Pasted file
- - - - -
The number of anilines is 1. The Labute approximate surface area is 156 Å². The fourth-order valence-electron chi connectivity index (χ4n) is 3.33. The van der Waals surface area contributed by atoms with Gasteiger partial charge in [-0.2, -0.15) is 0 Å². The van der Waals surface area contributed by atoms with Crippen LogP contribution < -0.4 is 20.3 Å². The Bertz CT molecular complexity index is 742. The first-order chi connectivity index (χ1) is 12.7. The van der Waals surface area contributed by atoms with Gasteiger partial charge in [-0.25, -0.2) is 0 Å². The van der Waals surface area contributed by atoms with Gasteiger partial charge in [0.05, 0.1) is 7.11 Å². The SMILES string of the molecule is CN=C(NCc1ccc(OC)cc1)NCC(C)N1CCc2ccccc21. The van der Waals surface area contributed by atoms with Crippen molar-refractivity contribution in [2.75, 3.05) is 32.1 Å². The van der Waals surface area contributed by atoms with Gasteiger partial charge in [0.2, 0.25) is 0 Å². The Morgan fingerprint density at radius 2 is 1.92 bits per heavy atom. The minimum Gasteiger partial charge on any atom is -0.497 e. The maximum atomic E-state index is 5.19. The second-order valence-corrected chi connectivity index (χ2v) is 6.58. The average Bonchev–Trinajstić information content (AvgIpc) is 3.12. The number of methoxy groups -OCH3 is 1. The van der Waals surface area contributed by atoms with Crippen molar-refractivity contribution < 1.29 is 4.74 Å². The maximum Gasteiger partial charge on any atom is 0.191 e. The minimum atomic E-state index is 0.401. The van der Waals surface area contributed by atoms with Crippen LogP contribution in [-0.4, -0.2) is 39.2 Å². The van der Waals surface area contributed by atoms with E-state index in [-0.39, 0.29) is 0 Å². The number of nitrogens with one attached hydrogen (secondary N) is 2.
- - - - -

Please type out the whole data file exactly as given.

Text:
The number of anilines is 1. The Labute approximate surface area is 156 Å². The fourth-order valence-electron chi connectivity index (χ4n) is 3.33. The van der Waals surface area contributed by atoms with Gasteiger partial charge in [-0.2, -0.15) is 0 Å². The van der Waals surface area contributed by atoms with Crippen LogP contribution < -0.4 is 20.3 Å². The Bertz CT molecular complexity index is 742. The first-order chi connectivity index (χ1) is 12.7. The van der Waals surface area contributed by atoms with Gasteiger partial charge in [-0.25, -0.2) is 0 Å². The van der Waals surface area contributed by atoms with Gasteiger partial charge in [0.05, 0.1) is 7.11 Å². The SMILES string of the molecule is CN=C(NCc1ccc(OC)cc1)NCC(C)N1CCc2ccccc21. The van der Waals surface area contributed by atoms with Crippen molar-refractivity contribution in [2.75, 3.05) is 32.1 Å². The van der Waals surface area contributed by atoms with Gasteiger partial charge in [0.2, 0.25) is 0 Å². The Morgan fingerprint density at radius 2 is 1.92 bits per heavy atom. The minimum Gasteiger partial charge on any atom is -0.497 e. The maximum atomic E-state index is 5.19. The second-order valence-corrected chi connectivity index (χ2v) is 6.58. The average Bonchev–Trinajstić information content (AvgIpc) is 3.12. The number of methoxy groups -OCH3 is 1. The van der Waals surface area contributed by atoms with Crippen molar-refractivity contribution < 1.29 is 4.74 Å². The maximum Gasteiger partial charge on any atom is 0.191 e. The minimum atomic E-state index is 0.401. The van der Waals surface area contributed by atoms with Crippen LogP contribution in [-0.4, -0.2) is 39.2 Å². The van der Waals surface area contributed by atoms with E-state index in [-0.39, 0.29) is 0 Å². The number of nitrogens with one attached hydrogen (secondary N) is 2.